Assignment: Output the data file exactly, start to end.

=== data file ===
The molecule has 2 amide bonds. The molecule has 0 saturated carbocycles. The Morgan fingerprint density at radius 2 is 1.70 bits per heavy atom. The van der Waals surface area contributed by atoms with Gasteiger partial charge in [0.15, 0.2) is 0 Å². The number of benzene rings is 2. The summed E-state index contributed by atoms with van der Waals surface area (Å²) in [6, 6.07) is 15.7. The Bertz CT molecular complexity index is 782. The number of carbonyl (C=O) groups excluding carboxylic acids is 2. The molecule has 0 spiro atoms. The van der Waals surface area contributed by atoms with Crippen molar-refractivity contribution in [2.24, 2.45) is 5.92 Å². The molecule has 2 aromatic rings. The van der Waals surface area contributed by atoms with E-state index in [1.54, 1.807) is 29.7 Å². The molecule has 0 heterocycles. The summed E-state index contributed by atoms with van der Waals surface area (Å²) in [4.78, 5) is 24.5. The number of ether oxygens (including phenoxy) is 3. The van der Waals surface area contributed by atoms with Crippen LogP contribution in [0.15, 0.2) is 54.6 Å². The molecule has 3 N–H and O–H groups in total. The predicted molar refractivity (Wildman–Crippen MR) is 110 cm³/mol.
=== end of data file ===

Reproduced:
The molecule has 2 amide bonds. The molecule has 0 saturated carbocycles. The Morgan fingerprint density at radius 2 is 1.70 bits per heavy atom. The van der Waals surface area contributed by atoms with Gasteiger partial charge in [0.15, 0.2) is 0 Å². The number of benzene rings is 2. The summed E-state index contributed by atoms with van der Waals surface area (Å²) in [6, 6.07) is 15.7. The Bertz CT molecular complexity index is 782. The number of carbonyl (C=O) groups excluding carboxylic acids is 2. The molecule has 0 spiro atoms. The van der Waals surface area contributed by atoms with Crippen molar-refractivity contribution in [2.24, 2.45) is 5.92 Å². The molecule has 2 aromatic rings. The van der Waals surface area contributed by atoms with E-state index in [1.54, 1.807) is 29.7 Å². The molecule has 0 heterocycles. The summed E-state index contributed by atoms with van der Waals surface area (Å²) in [4.78, 5) is 24.5. The number of ether oxygens (including phenoxy) is 3. The van der Waals surface area contributed by atoms with Crippen LogP contribution in [0.15, 0.2) is 54.6 Å². The molecule has 3 N–H and O–H groups in total. The predicted molar refractivity (Wildman–Crippen MR) is 110 cm³/mol.